The Gift Economy
Wealth is the ability to fully experience life.–Henry David Thoreau
The light was golden when Constantia arrived in front of Macy’s revolving door near the corner of Fifth and Smithfield. A week ago, she’d seen flying polar bears and had woken the next morning in a warm nest of blankets with Fred. He was different and it wasn’t the money, because she’d noticed it at the zoo, too. He was catching up to her. What would this evening bring? He was going to make her a present of a dress she’d loved from the moment she saw it.
Watching the bundled up people going by, mostly heading home after a working day, she let her thoughts drift. She was worried about Paulette, and a little angry at herself. Always she was so certain of her feelings about people, and though she still was sure of what she was seeing with Ike, she began to wonder if it was going to be good for Paulette. For herself, seeing love in Fred’s eyes filled her with joy, but Ike’s interest and probable affection did not seem to be having that effect on her friend. She was edgy, out of sorts, her temper flaring out all over the place, though she said things with Ike were fine. After all, how bad could they be when they hadn’t seen each other again? Maybe that was it: no sex was making Pauli crabby. More likely the poor guy was just touching too close to that sore spot that never healed, and God help him, but those were dangerous waters. In spite of shitty odds, Paulette had grown up and gotten strong and made her own kind of life, in which love and trust had little part, except for their friendship. Maybe he’d do her good. You could only hope—that is, if she didn’t murder him first.
And then Fred was there, at the end of the block, walking toward her, smiling because he’d seen her too, handsome in a sport coat over the ubiquitous blue oxford shirt, and good god, a tie. Oh, Fred.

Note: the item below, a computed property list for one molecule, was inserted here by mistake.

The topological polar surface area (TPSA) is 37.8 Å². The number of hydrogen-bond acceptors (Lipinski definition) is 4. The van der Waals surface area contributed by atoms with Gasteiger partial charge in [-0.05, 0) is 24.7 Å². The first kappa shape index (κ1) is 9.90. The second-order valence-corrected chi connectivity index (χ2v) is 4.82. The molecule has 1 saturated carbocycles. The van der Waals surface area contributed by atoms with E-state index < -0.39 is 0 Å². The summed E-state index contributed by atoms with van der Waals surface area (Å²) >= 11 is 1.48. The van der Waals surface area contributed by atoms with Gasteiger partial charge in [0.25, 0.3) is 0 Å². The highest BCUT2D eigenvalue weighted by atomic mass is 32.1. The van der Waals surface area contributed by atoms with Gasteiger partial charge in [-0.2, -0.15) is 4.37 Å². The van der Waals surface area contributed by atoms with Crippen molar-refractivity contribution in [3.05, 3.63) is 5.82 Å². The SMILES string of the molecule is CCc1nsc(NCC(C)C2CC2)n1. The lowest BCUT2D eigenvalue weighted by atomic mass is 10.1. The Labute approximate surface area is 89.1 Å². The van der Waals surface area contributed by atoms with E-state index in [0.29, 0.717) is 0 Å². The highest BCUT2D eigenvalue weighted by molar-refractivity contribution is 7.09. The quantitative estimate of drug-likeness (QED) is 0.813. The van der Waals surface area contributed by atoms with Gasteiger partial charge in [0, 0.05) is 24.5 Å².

He took her hand and leaned down for a quick kiss. She steamed up his glasses.
She felt dazzlingly happy. “Well, Mr. Millionaire, let me see what I can do to make you a little poorer.”
“It’s not a million, you know, so go easy.”
She tugged his arm and dragged him around to the Fifth Avenue window to show him the red satin dress she had her eye on. His face lit up immediately, and she believed something vaguely lascivious was part of that grin, which did not bother her in the least.
“Red suits you. You will be glorious in that dress. Let’s go in.”
“Can we get a sandwich some place when we’re done?”
“Certainly. Whatever the lady likes,” he said, shepherding her toward the nearest revolving door that brought them out in the stationery department.
Once inside, she took the lead in getting him over to the women’s clothing department, and then upstairs to the dresses, where, sure enough, one of the practically sexless white plastic mannequins on the aisle was wearing the ruby red cocktail dress. It was a halter style that had been cut asymmetrically in a way that looked both modern and tailored. She dove into the rack behind the mannequin, while he walked around the skinny form, running fingertips over the fabric, admiring the cut away back. A brilliant smile lit her face as she held up the dress when she’d found a good size.
“Go on,” he said, smiling encouragement. “And don’t forget the shoes.”
“Does the lady need assistance?” said an elegant saleswoman with short, silver hair. The staff was so much classier here compared to the mall.
“I want to try this,” she said, bubbles rising in her voice.
The woman graciously escorted Constantia to the dressing room, looking once over her shoulder at Fred.
Once ensconced in the privacy of the fitting room, Con looked in the mirror, fluffing out her hair. She didn’t like her sallow complexion now that summer was gone and her tan had faded. Her makeup was still OK; she always did her face for Fred. He’d never seen her without it; even on those mornings after, she’s brought along what she needed to look good again.